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Reetinder Kaur, PhD Candidate

Supervisor(s):  Jag Gill & Fuchsia Howard
Award:  KRESCENT Allied Health Kidney Doctoral Fellowship
Institution:  University of British Columbia
Year:  2023-2026

Study title: Factors influencing a woman’s decision to become a living kidney donor: How to mitigate potential coercion

Reetinder Kaur is a doctoral student enrolled in the Interdisciplinary Studies Graduate Program at the University of British Columbia, Vancouver. Her research interests include intersectionality in kidney transplantation and living kidney donation, and women’s access to kidney transplantation and living kidney donation.

Lay Summary
Given the substantial benefits of living donor kidney transplantation, there has been an emphasis on increasing living kidney donation rates in Canada and globally. While these efforts are critical and necessary, there has been little focus on ensuring that potential unintended consequences of promoting living kidney donation are understood and addressed, particularly in more vulnerable populations. This knowledge is critical to ensure promotion of ethical and voluntary living kidney donation practices. Women donate more kidneys than men in Canada (62%) and the United States (65%), yet receive <40% of the available living or deceased donor kidneys. This inequity has widened over time and has been reported worldwide. However, the factors producing and sustaining this health inequity remain unclear. Recent findings from our group’s research among South Asian men and women in British Columbia (BC) suggest that women may feel pressured to donate to their own spouse or child with some noting the need for approval from husband and in-laws when making living kidney donation-related decisions. Although our preliminary data is specific to the South Asian community, it raises significant concerns for women in general and racialized women, in particular. Thus, understanding the various factors that influence women in their decision to donate is critical to develop and promote living kidney donation practices that tackle rather than exacerbate existing health inequities.

Purpose: The overarching aim is to generate evidence of the factors that shape decision-making among racialized women living kidney donors as the foundation for supporting ethical practices in living kidney donation. The broader research question is: how do cultural, social, structural, and interpersonal factors shape decision-making among these women, and how can they be best supported in kidney transplant programs to ensure ethical and voluntary kidney donation?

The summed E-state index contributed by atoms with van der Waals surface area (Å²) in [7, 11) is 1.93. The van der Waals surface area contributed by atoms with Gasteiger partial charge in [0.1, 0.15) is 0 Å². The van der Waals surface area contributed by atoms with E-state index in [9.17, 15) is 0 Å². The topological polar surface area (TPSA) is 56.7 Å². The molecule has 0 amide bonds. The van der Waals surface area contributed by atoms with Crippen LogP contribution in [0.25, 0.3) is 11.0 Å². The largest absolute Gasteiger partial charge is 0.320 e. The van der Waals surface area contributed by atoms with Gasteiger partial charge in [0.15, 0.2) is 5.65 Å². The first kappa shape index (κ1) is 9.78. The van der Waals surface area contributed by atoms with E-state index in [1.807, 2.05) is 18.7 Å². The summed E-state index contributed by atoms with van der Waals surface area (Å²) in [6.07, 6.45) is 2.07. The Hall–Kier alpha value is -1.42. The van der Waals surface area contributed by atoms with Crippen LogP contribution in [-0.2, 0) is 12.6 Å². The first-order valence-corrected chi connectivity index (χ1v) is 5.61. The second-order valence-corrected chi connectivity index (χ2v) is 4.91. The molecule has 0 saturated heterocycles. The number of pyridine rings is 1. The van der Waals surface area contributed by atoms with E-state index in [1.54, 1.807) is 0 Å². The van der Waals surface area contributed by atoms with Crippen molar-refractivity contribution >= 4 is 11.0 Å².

Methods: Racialized women, >19 years, who live in BC and speak English will be invited to participate in the study. The information will be shared through the kidney transplant programs and community networks to ensure diverse participation. Semi-structured interviews will be conducted using an interview guide with short vignettes (stories/instances) followed by questions. This guide will be co-developed with the patient and donor partners and the research co-supervisors. All data will be audio-recorded and transcribed verbatim. Major ideas will be derived from the data; similar ideas will be clubbed together to make data manageable using a data management software.

Anticipated Outcomes: The data will be used to develop supports and resources to aid ethical and voluntary decision-making for racialized women considering living kidney donation (for example, a toolkit, psychosocial or linguistic supports).

Patient Engagement: 2 women patient partners (a living kidney donor and a living donor kidney transplant recipient, both members of a racialized community) will be involved throughout the project including participant recruitment, data collection, analysis and knowledge translation phases. 

Relevance to Patients/Community: The project addresses apparent gender and racial inequity in living kidney donation and transplantation that has widened over time and been reported worldwide. Understanding why racialized women donate more kidneys and how they make this decision is vital to ensure ethical and voluntary living kidney donation practices among these communities.

Conclusion: Given the paucity of data on this topic, this project will significantly contribute towards understanding this significant gender and racial inequity in living kidney donation and develop supports and resources for potential living kidney donors to ensure ethical and voluntary living kidney donation practices.